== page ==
Inland waterways and fen drainage
Smeaton's first civil engineering consultancy concerned the drainage of Lochar Moss, near Dumfries, in 1754 when he was 30 and had just begun designing full size windmills. His proposals for Lochar Moss were not implemented. However, he went on to design three major fen drainage schemes and five inland waterway navigation schemes, the most impressive of which is the Forth & Clyde Canal
, crossing Scotland east to west.
Requirements for land drainage and inland navigation were, and often still are, bound up with the competing needs of land users. Farmers wanted low-lying areas drained for agriculture but needed water for irrigation. People needed drinking water, millers regarded rivers as power sources and travellers and manufacturers used waterways for transport.
In the first half of the 18th century, continental engineers dominated hydraulics research and Smeaton was familiar with their work through books. To learn more, he visited what is now Belgium and Holland in June/July 1755. He landed at Dunkirk and travelled mostly by canal to Ostende, Bruges, Rotterdam, the Hague, Haarlem, Amsterdam, Utrecht and more. He also saw eminent scientist Prof. Petrus van Musschenbroek (1692-1761), inventor of the Leyden jar. Smeaton inspected dykes, sluices, harbours, docks and mills. He used what he learned to augment his own work on gauging flows in rivers and open channels, and on calculating discharges through sluices.
October and November 1757 found Smeaton surveying for the Calder & Hebble Navigation. He was appointed Engineer on 25th November 1759, but the scheme suffered from disputes among his employers, and on 31st January 1765 Smeaton was discharged in favour of James Brindley (1716-72).
In October 1767, an exceptionally high flood damaged the works and Smeaton was invited back. He resumed his post, apparently with no ill feeling. Further floods in 1768 disrupted progress but the scheme was completed in September 1770. In 1771, Smeaton advised replacing Brindley's pair of locks near Salterhebble with two single locks, for greater efficiency. This was done in 1783.
A canal across Scotland had been suggested first in the 17th century at a time when there were few purpose-built canals in Britain. When the idea came up again, Smeaton, already reporting on navigation on the River Clyde, was the obvious person to consult. He submitted initial details for the Forth & Clyde Canal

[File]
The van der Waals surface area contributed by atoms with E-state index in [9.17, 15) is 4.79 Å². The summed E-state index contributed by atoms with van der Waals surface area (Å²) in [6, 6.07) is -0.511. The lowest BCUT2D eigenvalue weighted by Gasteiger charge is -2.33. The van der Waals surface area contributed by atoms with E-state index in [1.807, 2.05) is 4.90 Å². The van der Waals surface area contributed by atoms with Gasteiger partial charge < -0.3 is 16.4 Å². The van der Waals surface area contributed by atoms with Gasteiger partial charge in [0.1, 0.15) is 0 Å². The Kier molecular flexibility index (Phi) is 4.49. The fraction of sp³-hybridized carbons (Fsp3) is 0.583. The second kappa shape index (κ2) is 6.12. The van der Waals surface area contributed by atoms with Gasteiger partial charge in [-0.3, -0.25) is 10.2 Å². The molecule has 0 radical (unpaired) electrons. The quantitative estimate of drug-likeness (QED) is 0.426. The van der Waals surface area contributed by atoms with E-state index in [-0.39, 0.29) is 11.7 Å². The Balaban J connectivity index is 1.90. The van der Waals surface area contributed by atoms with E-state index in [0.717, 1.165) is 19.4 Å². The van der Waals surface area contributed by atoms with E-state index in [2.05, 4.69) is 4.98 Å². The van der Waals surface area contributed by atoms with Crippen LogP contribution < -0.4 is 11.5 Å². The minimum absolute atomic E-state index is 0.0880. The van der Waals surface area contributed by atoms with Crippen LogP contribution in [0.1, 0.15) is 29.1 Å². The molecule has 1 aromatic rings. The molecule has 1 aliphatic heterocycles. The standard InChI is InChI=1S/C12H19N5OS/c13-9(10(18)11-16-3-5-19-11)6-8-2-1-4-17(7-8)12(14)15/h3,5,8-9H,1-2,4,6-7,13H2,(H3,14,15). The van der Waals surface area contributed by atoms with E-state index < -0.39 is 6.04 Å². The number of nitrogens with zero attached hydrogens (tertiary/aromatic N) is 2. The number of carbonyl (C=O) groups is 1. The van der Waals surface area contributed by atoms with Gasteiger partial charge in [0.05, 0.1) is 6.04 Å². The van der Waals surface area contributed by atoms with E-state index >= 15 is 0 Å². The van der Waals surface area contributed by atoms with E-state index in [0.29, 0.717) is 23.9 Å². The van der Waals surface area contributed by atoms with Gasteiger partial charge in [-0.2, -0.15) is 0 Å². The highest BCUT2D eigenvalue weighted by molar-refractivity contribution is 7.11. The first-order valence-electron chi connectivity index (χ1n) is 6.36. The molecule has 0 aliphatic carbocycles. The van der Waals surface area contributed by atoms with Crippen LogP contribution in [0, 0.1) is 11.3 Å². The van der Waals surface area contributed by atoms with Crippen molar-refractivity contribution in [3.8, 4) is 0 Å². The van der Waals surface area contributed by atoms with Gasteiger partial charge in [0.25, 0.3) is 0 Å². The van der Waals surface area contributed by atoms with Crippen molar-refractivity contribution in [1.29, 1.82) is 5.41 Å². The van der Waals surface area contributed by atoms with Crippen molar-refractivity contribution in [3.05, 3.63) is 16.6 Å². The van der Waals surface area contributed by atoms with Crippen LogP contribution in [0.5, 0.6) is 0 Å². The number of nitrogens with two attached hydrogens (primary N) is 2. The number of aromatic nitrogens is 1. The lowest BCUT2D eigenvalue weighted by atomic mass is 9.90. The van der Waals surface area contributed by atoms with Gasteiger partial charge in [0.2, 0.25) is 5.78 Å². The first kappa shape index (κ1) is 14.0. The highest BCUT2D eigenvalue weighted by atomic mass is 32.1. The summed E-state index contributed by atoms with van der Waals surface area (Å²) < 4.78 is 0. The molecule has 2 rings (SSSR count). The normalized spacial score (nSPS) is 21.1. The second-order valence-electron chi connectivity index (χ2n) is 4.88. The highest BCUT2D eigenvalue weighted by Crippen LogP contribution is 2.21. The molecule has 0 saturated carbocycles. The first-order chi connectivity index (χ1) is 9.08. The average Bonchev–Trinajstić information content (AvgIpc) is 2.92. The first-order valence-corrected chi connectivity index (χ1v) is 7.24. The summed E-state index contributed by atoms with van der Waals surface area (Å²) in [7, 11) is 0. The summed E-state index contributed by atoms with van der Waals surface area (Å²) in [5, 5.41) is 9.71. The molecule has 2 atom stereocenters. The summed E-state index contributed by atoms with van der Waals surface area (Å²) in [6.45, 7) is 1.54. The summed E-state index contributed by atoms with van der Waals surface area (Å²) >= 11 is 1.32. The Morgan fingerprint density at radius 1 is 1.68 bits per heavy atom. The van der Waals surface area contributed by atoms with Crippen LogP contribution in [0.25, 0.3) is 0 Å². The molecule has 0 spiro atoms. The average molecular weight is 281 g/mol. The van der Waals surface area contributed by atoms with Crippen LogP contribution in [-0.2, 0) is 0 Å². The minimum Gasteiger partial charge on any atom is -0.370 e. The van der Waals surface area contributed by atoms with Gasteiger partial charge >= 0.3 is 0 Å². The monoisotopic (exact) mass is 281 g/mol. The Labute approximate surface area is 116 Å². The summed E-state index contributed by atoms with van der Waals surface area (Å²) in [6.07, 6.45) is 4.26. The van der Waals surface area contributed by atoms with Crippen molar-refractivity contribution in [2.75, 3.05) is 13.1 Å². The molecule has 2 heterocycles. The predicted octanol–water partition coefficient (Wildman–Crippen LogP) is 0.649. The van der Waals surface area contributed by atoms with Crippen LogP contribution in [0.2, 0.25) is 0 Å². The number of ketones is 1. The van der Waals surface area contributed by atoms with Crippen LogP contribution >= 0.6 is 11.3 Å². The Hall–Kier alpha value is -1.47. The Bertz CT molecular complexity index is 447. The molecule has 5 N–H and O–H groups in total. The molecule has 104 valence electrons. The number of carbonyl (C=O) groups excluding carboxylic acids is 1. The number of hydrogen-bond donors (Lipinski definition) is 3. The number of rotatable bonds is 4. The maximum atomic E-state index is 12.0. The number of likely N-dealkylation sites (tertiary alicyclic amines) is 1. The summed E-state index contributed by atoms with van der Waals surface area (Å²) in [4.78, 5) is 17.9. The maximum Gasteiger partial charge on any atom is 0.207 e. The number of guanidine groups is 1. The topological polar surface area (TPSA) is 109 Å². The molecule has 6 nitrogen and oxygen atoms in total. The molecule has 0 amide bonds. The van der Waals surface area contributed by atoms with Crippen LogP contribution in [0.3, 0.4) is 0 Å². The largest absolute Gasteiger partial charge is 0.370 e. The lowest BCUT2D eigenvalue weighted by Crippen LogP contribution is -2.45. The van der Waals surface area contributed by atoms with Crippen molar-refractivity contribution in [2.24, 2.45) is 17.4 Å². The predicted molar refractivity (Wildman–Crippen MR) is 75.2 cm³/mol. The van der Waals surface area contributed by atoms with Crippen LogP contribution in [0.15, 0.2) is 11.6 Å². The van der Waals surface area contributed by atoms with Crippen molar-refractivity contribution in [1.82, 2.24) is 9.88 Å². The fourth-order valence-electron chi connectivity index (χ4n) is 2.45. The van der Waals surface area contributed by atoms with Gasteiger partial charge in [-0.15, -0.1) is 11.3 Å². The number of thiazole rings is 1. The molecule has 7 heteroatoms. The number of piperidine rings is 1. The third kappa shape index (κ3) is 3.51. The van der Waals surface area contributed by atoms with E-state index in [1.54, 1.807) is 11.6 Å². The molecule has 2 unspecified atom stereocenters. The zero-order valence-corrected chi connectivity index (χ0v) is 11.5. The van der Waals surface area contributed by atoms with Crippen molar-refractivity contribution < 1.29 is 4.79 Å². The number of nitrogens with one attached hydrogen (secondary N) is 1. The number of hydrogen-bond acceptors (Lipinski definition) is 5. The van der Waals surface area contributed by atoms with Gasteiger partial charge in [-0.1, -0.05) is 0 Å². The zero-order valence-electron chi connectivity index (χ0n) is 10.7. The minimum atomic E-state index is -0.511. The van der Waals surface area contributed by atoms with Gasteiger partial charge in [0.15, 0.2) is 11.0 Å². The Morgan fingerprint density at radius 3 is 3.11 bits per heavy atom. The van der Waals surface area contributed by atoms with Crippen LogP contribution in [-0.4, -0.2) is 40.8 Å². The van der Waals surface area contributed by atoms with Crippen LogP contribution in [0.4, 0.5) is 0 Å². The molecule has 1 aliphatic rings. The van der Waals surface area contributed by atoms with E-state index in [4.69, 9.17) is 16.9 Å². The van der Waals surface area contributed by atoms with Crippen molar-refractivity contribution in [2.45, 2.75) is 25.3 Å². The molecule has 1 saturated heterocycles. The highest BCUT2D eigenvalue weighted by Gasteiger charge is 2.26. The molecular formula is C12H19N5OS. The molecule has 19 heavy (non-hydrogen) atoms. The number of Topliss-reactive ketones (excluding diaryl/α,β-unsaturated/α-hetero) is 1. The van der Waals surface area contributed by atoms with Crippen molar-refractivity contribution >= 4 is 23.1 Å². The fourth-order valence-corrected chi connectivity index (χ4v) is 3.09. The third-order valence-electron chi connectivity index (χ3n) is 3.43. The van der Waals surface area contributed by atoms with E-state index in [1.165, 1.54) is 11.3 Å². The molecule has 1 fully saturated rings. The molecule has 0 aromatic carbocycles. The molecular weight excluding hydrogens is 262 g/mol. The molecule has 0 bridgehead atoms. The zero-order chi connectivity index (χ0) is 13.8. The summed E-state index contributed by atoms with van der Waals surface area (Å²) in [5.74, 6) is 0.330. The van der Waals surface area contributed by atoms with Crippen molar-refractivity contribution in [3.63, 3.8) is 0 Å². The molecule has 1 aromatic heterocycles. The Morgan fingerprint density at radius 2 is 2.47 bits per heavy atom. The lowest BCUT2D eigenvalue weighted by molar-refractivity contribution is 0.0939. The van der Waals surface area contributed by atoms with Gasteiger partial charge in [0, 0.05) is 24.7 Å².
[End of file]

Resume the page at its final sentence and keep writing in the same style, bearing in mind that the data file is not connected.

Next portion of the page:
on 1st March 1764, with additions on 22nd December. Funding was to be a problem throughout the project, however.
The canal runs from the Firth of Forth at what is now Grangemouth to the Firth of Clyde at Port Dundas, linking the North and Irish Seas. Its route is largely as proposed by Smeaton, with additions at each end to satisfy competing factions. Work began in June 1768. At his own request and to reduce the budget, Smeaton left the project in September 1773. Construction had reached Glasgow by 1777 when work stopped for lack of funding.
By 1785, the government had raised the money and work could continue. Smeaton was asked to return but declined saying, "it will be better to make a fresh beginning with a fresh engineer". Robert Whitworth (1734-99) was appointed and the canal was completed in 1791, although it opened in 1790.
Smeaton's three fen drainage schemes are located in adjacent parts of the flood-prone low-lying areas east and south of Doncaster in South Yorkshire, bordered by the Rivers Ouse (north), Trent (east) and Idle (south).
In 1762, for the first of these, Smeaton reported on options for draining the 1,720h Potteric Carr, which lies just south of Doncaster and is these days crossed by the M18. The works included a new bridge over the River Torne at Rossington and 27.5km of drainage cuts, completed in three phases: 1768, 1772-74 and 1774-77.
Parts of the 2,020h Adlingfleet Level, between the Rivers Trent and Ouse, were frequently under water. Smeaton visited the area in 1755 and in 1764. His report of 3rd December 1764 gave two options for Adlingfleet Drainage. The more expensive option was adopted, enabling the sluice gates to remain open and draining for longer. The main works were finished in 1769, with completion of the 29km of drains in 1772.
The River Don once flowed along the east side of Adlingfleet Level but was diverted by Sir Cornelius Vermuyden (1595-1683) in the early 17th century as part of his drainage project for Hatfield Chase (Hatfield Moors east of Doncaster). However, the 6,880h of Hatfield Chase were still subject to winter floods. In the third of his fen drainage schemes, Smeaton suggested remedial works in September 1764 and October 1776. Phased construction began in summer 1776 and was completed in 1789.
While working at Adlingfleet, Smeaton was also working on the River Lee Navigation (1767-71) and the Ure Navigation and Ripon Canal (1767-72).
The River Lee runs for some 50km, from Hereford to the Thames in East London. It was much in need of improvement. By 1771, approximately 18km of Smeaton's scheme of cuts and at least 12 locks had been constructed, supervised by Thomas Yeoman. Smeaton advised on further improvements in 1771, 1779 and 1782. Meanwhile in Yorkshire, work was underway on making the upper Ouse and River Ure navigable, with a canal branch to Ripon.
Smeaton's last river work was the Aire & Calder Navigation (1775-79), which links to his earlier Calder & Hebble Navigation. Originally intended as improvement works, by 1774 the scheme had become a hybrid of cuts and locks on the River Aire and a bypass canal at Selby. The work was supervised by William Jessop (1745-1814).
Smeaton was consulted on many navigation and canal schemes that were then taken forward by others, often by Jessop, who was to be the leading river and canal engineer of the next generation.
main references BDCE1
painting of Smeaton
courtesy Institution of Civil Engineers